"Health is the natural state of the body. Wisdom, the natural state of the mind. Happiness, the natural state of the spirit. Day comes and the sun rises by itself." -Dr. Sean Marshall
Did you know that the human body has a self-generating, healing system in place? That it has it's own innate intelligence? The human design is a complex and complete system, constantly regulating and adjusting to adapt, heal and survive.
Classical Chinese Medicine works at the level of our natural, original design which is linked to and interdependent with our environment, to re-establish that balance of health. There are two environments at play here, the external and internal. The external environment includes the elements that we are regularly exposed to; wind, cold, heat, humidity and dryness. The internal environment relates to the organ systems and how they interact with each other. This environment is greatly influenced by diet, lifestyle, and emotions.
Just as nature is full of diversity of life, each individual person has their own unique manifestation of the balance between disease and wellness. Disease follows the path of least resistance and existing vulnerabilities. The Chinese Medicine practitioner tracks the symptoms through these pathways to discover where health is breaking down. Thus, the diagnosis and treatment plan are specific to each patient's particular presentation. This allows for a healing process that is thorough and comprehensive, and is in essence what we've come to know as “holistic”.
Private sessions typically take about an hour and include two or more therapeutic modalities based on the patient’s needs and symptoms. Acupuncture, Tuina, Cupping, Moxa, Craniosacral Therapy and Herbs are all useful tools to bring about change, balance and health.
Acupuncture has been safely used for thousands of years to promote health by regulating the proper circulation of Qi and blood to correct imbalances in all systems of the body. Acupuncture channels carry vital energy throughout the body to nourish the tissues and ensure harmonic relationship between the organ systems. When open and circulating properly, the tissues and organs can receive the vital nutrients to remain healthy. When the channels are blocked, the tissues and organs can become starved, much like the earth during a drought.
Sterile, single-use needles, about the width of a cat's whisker, are inserted into the acupoints and gently stimulated to attain the "arrival of Qi". The patient may feel a warm sensation, a slight ache locally, or a traveling sensation along the course of the channel. This sensation activates the intrinsic qualities of the acupoint releasing information that sends a particular message to the body/mind. When points are selected in combination with each other, that message becomes stronger and more tailored to the individual's unique presentation of symptoms and underlying root cause of their imbalance.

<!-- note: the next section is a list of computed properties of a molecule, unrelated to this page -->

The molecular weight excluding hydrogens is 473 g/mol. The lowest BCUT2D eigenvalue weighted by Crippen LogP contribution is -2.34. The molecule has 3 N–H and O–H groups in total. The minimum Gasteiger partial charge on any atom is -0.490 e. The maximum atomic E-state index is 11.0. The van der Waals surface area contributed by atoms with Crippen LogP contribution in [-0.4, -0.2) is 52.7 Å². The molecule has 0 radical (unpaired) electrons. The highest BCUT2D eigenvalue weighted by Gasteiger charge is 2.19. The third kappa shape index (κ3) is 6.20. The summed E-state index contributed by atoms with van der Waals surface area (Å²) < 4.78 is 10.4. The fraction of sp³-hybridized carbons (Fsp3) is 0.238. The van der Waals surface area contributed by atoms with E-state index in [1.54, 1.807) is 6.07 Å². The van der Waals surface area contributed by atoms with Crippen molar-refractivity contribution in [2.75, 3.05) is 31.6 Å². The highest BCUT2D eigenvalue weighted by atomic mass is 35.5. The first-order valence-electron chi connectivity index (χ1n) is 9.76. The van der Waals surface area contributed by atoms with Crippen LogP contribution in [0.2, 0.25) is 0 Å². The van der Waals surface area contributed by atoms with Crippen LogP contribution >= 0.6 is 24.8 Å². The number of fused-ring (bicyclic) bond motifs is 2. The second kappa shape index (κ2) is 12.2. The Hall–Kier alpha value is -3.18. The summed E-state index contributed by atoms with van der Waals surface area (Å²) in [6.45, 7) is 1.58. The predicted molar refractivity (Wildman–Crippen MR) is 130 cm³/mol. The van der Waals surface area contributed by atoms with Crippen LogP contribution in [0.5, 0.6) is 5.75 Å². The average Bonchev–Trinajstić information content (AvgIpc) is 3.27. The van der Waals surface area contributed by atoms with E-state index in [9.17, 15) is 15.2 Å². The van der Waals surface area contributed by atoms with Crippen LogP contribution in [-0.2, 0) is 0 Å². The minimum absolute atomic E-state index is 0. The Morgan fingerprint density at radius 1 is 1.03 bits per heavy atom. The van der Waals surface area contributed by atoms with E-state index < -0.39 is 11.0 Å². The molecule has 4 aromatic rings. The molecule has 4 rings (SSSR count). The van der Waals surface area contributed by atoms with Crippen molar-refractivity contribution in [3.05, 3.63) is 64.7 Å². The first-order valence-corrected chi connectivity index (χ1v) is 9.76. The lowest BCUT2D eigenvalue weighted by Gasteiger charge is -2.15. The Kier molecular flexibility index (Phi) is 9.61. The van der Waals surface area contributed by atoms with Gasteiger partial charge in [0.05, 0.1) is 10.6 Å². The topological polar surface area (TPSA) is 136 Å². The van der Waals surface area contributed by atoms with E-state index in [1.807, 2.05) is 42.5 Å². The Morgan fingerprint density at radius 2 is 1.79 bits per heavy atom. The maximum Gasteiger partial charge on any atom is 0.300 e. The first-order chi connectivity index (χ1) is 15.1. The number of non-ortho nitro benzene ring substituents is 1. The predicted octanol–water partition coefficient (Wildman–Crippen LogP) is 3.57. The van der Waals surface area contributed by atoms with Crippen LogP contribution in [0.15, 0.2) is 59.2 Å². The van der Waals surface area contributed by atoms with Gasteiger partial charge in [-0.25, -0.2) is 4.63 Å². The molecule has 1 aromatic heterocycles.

Herbs are often recommended in conjunction with Acupuncture. Where acupuncture is most effective at changing the energy, herbs act on a more direct physical level. There are many things that herbs can do. From nourishing depleted resources, increasing energy and helping regulate hormones, to clearing heat and fevers, boosting the immune system, and fighting infections.
Essential Oils are concentrated plant extracts that have been used safely for decades in aromatherapy, cosmetics and food additives. Most are generally recognized as safe (GRAS) by the FDA. Medicinal properties of essential oils include anti-microbial, analgesic, anti-inflammatory, immune support, digestive, and anti-depressant, to name a few.
Quality and efficacy are of utmost importance in selecting herbs and essential oils to be used as medicine, and I source organically grown and wild-crafted when possible.
Moxibustion (or moxa for short) is a technique that uses an herb to heat acupoints. Not only does moxa stimulate the functions of the acupoint, but it also adds energy in the form of heat and can be likened to "charging a battery". Moxa is also commonly used to help alleviate pain and move stagnation.
Cupping is a technique that utilizes a sucking action to pull up stagnation from deep in the tissues and to"release the exterior". It is good for alleviating pain from old injuries or new trauma and it also helps the body to release toxins.
Tuina is a type of medical massage and is sometimes used to prep the body for acupuncture. It can also help rectify structural imbalances and physical injuries such as back, neck and shoulder strain or repetitive use injuries.
Craniosacral Therapy is a gentle, non-invasive technique that releases pressure on the central nervous system and supports circulation of cerebral spinal fluid, the nourishing substance that surrounds and cushions the brain and spinal cord.